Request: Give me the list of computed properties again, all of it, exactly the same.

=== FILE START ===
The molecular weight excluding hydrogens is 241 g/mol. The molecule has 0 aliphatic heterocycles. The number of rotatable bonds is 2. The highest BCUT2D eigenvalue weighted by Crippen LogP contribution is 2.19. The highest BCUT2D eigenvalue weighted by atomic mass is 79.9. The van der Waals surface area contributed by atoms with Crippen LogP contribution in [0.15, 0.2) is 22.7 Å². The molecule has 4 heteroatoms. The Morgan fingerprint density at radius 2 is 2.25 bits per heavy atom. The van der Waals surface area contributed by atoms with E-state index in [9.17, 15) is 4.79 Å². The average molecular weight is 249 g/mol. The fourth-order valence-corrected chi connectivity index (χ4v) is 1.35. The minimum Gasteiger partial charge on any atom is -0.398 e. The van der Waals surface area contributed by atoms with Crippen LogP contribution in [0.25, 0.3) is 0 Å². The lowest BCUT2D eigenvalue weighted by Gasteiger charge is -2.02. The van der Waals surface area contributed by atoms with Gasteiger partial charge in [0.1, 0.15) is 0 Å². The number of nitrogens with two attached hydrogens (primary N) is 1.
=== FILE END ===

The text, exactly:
The molecular weight excluding hydrogens is 241 g/mol. The molecule has 0 aliphatic heterocycles. The number of rotatable bonds is 2. The highest BCUT2D eigenvalue weighted by Crippen LogP contribution is 2.19. The highest BCUT2D eigenvalue weighted by atomic mass is 79.9. The van der Waals surface area contributed by atoms with Crippen LogP contribution in [0.15, 0.2) is 22.7 Å². The molecule has 4 heteroatoms. The Morgan fingerprint density at radius 2 is 2.25 bits per heavy atom. The van der Waals surface area contributed by atoms with E-state index in [9.17, 15) is 4.79 Å². The average molecular weight is 249 g/mol. The fourth-order valence-corrected chi connectivity index (χ4v) is 1.35. The minimum Gasteiger partial charge on any atom is -0.398 e. The van der Waals surface area contributed by atoms with Crippen LogP contribution in [0.25, 0.3) is 0 Å². The lowest BCUT2D eigenvalue weighted by Gasteiger charge is -2.02. The van der Waals surface area contributed by atoms with Gasteiger partial charge in [0.1, 0.15) is 0 Å². The number of nitrogens with two attached hydrogens (primary N) is 1.